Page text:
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On How Firms Located in an Industrial District Profit from Knowledge Spillovers: Adoption of an Organic Structure and Innovation Capabilities

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  • This research was financially supported by a research fund from the Spanish Ministry of Science and Innovation (ECO2009-12522) and from the Consellería de Educación of the Generalitat Valenciana (ACOMP/2010/233).

Abstract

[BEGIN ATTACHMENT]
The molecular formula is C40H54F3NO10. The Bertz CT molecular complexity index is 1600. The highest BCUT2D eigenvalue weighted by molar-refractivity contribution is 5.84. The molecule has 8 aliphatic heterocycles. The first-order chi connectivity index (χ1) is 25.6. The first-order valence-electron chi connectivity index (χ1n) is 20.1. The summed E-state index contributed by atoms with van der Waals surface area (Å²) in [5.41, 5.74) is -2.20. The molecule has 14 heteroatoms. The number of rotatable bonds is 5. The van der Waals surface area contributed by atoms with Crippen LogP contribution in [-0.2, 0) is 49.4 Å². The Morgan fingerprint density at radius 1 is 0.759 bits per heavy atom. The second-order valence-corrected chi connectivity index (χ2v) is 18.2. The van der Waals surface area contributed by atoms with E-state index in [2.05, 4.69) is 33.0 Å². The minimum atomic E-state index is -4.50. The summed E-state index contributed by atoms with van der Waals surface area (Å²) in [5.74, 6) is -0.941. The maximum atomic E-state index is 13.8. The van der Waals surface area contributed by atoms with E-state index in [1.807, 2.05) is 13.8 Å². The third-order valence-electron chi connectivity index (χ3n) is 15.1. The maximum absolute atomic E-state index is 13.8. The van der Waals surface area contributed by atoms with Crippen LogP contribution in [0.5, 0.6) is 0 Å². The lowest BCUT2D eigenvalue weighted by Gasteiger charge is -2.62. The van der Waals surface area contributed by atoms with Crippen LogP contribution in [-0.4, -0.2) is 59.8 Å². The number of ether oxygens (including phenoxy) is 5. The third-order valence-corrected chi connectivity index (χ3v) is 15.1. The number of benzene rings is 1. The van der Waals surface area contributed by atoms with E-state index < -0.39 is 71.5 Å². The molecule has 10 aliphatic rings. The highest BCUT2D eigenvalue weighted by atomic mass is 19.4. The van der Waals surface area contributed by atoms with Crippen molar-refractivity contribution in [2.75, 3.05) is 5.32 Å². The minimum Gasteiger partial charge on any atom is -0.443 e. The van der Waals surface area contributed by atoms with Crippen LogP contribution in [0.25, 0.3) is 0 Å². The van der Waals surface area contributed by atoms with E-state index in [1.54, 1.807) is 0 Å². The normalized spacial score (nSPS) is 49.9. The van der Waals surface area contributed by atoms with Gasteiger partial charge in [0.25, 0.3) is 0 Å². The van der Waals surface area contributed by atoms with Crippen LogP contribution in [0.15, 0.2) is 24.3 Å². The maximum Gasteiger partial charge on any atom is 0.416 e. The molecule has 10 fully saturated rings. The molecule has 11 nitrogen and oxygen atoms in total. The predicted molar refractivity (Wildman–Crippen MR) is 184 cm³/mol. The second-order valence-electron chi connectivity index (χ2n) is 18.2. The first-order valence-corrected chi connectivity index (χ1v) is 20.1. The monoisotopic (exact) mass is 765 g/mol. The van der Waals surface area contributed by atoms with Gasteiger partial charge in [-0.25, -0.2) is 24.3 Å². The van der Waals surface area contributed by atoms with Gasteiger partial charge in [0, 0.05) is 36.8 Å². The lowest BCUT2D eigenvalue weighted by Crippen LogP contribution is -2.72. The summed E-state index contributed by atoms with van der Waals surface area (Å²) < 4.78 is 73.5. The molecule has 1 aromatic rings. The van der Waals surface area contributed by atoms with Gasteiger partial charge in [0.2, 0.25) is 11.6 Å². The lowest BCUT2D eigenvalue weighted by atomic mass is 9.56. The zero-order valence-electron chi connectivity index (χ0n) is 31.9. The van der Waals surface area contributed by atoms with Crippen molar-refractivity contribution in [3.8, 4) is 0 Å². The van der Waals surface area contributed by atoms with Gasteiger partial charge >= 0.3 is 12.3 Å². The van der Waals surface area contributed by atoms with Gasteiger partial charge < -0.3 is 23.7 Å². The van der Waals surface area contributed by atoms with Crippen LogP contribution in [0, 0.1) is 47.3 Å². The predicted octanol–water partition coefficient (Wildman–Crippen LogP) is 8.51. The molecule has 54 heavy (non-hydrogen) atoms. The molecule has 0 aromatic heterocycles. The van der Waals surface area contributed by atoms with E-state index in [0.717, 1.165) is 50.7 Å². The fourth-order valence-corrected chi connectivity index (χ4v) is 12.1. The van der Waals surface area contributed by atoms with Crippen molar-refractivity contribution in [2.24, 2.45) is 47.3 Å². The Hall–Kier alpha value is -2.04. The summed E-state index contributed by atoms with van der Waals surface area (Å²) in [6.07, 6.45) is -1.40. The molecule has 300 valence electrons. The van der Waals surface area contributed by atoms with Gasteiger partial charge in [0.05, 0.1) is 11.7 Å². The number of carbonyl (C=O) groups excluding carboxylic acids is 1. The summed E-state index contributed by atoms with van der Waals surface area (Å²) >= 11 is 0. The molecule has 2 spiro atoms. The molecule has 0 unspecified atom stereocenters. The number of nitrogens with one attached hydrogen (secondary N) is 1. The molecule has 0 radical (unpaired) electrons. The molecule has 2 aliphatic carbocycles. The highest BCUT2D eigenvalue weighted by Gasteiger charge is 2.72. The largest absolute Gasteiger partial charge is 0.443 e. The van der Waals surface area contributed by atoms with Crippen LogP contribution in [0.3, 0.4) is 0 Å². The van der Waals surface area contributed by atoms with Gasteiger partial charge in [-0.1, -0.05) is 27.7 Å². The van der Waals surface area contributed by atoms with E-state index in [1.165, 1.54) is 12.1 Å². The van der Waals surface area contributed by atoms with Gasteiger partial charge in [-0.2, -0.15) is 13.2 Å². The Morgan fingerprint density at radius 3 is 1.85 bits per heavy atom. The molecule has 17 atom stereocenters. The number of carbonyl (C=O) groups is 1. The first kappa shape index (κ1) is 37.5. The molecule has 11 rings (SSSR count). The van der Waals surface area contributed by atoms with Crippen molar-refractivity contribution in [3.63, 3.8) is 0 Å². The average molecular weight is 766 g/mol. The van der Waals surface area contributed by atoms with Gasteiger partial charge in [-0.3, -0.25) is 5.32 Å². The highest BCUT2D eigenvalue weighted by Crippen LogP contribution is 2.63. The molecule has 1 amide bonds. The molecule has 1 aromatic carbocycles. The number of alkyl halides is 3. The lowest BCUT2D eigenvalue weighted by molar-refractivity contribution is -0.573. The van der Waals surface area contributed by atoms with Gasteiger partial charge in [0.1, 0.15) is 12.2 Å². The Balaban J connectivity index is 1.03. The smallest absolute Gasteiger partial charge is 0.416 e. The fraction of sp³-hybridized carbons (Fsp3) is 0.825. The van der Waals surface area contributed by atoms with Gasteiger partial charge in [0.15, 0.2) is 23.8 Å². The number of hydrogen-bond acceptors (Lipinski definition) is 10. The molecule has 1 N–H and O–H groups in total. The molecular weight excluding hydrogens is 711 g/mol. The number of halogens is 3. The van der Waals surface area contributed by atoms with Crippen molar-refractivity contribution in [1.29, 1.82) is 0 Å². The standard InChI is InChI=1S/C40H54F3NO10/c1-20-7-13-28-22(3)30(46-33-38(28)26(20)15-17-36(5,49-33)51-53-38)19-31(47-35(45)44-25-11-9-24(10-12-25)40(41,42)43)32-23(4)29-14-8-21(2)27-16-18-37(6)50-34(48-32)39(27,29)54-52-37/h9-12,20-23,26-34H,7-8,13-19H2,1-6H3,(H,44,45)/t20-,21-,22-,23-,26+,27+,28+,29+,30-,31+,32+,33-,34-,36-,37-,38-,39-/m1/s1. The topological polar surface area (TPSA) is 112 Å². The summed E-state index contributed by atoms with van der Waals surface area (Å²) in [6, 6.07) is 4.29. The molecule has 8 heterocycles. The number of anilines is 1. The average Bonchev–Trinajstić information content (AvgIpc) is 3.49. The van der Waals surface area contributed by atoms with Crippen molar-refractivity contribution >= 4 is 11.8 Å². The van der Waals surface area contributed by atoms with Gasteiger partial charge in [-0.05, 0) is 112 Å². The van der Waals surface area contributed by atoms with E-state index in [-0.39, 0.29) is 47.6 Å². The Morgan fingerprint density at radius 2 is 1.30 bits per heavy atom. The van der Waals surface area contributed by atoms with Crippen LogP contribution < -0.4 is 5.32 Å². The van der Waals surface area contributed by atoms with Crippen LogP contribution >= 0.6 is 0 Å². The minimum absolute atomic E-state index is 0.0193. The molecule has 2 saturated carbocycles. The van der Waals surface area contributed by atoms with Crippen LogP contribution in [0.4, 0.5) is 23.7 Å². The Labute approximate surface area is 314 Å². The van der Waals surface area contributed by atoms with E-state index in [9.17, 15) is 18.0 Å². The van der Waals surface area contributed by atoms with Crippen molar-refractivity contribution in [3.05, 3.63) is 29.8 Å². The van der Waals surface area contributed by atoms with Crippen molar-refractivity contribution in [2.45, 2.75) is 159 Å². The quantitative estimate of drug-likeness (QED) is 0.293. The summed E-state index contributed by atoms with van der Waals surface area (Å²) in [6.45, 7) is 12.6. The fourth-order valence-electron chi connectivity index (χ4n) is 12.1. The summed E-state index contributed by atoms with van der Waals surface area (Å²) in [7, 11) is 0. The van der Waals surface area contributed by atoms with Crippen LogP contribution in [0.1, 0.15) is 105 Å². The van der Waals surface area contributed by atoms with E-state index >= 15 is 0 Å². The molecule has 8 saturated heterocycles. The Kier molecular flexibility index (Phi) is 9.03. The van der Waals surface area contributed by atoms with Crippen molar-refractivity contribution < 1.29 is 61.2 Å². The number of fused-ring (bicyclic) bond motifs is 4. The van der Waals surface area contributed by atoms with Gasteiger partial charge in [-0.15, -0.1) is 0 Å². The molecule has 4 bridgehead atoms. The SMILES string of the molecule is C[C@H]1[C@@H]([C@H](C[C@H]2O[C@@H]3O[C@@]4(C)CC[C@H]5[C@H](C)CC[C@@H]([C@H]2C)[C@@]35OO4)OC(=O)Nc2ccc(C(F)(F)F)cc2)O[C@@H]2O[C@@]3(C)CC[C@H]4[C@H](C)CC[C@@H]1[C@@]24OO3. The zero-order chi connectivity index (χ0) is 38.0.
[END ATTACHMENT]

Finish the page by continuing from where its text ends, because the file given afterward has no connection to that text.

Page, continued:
The canonical approach argues that firms located in industrial districts enjoy advantages for both innovation and performance as a consequence of the exceptionally strong knowledge spillovers that flow freely and spontaneously within them. However, diffusion of shared competences is not as easy and free as postulated in the literature. Using the resource-based view, we study whether clustered firms perform better than non-clustered firms, by providing empirical evidence that location of firms in an industrial district does not directly create innovation capabilities or economic rents. This research question is important because it enables us to better understand how firms benefit from this external knowledge flow, both to create advantages in technological innovation and to obtain superior organizational performance. To stand out in capabilities that are often localized at the centre of the same industrial district, a firm needs to develop a learning internal micro-environment capable of better absorbing localized knowledge spillovers. In particular, the organic form is revealed as a configuration well suited to combining structural flexibility with the productive flexibility offered by the district and to strengthening technological innovation capabilities, thus improving organizational performance.

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